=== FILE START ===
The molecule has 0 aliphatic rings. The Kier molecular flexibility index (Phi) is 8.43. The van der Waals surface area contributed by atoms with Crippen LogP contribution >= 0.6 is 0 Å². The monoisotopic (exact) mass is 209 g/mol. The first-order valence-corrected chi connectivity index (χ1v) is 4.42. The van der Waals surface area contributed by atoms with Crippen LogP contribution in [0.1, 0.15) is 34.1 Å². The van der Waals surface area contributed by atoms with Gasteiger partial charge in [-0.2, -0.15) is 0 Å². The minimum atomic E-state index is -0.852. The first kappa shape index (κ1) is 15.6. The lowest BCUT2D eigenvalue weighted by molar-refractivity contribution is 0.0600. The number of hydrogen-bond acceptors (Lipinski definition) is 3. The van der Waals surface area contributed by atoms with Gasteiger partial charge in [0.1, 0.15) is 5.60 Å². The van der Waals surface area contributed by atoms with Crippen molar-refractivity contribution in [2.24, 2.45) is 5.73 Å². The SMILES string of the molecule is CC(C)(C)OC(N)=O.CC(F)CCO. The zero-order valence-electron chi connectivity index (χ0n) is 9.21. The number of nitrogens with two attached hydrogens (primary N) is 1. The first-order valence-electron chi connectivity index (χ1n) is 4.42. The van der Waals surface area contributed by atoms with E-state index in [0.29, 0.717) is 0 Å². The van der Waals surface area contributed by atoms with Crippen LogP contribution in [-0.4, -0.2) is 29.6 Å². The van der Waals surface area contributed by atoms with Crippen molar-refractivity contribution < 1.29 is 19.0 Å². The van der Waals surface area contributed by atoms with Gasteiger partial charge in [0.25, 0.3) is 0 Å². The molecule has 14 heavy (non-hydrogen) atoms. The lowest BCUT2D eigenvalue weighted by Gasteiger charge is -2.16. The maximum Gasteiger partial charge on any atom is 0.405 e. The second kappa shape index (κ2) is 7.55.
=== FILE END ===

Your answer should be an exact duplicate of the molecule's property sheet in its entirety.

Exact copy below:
The molecule has 0 aliphatic rings. The Kier molecular flexibility index (Phi) is 8.43. The van der Waals surface area contributed by atoms with Crippen LogP contribution >= 0.6 is 0 Å². The monoisotopic (exact) mass is 209 g/mol. The first-order valence-corrected chi connectivity index (χ1v) is 4.42. The van der Waals surface area contributed by atoms with Crippen LogP contribution in [0.1, 0.15) is 34.1 Å². The van der Waals surface area contributed by atoms with Gasteiger partial charge in [-0.2, -0.15) is 0 Å². The minimum atomic E-state index is -0.852. The first kappa shape index (κ1) is 15.6. The lowest BCUT2D eigenvalue weighted by molar-refractivity contribution is 0.0600. The number of hydrogen-bond acceptors (Lipinski definition) is 3. The van der Waals surface area contributed by atoms with Gasteiger partial charge in [0.1, 0.15) is 5.60 Å². The van der Waals surface area contributed by atoms with Crippen molar-refractivity contribution in [2.24, 2.45) is 5.73 Å². The SMILES string of the molecule is CC(C)(C)OC(N)=O.CC(F)CCO. The zero-order valence-electron chi connectivity index (χ0n) is 9.21. The number of nitrogens with two attached hydrogens (primary N) is 1. The first-order valence-electron chi connectivity index (χ1n) is 4.42. The van der Waals surface area contributed by atoms with E-state index in [0.29, 0.717) is 0 Å². The van der Waals surface area contributed by atoms with Crippen LogP contribution in [-0.4, -0.2) is 29.6 Å². The van der Waals surface area contributed by atoms with Crippen molar-refractivity contribution < 1.29 is 19.0 Å². The van der Waals surface area contributed by atoms with Gasteiger partial charge in [0.25, 0.3) is 0 Å². The molecule has 14 heavy (non-hydrogen) atoms. The lowest BCUT2D eigenvalue weighted by Gasteiger charge is -2.16. The maximum Gasteiger partial charge on any atom is 0.405 e. The second kappa shape index (κ2) is 7.55.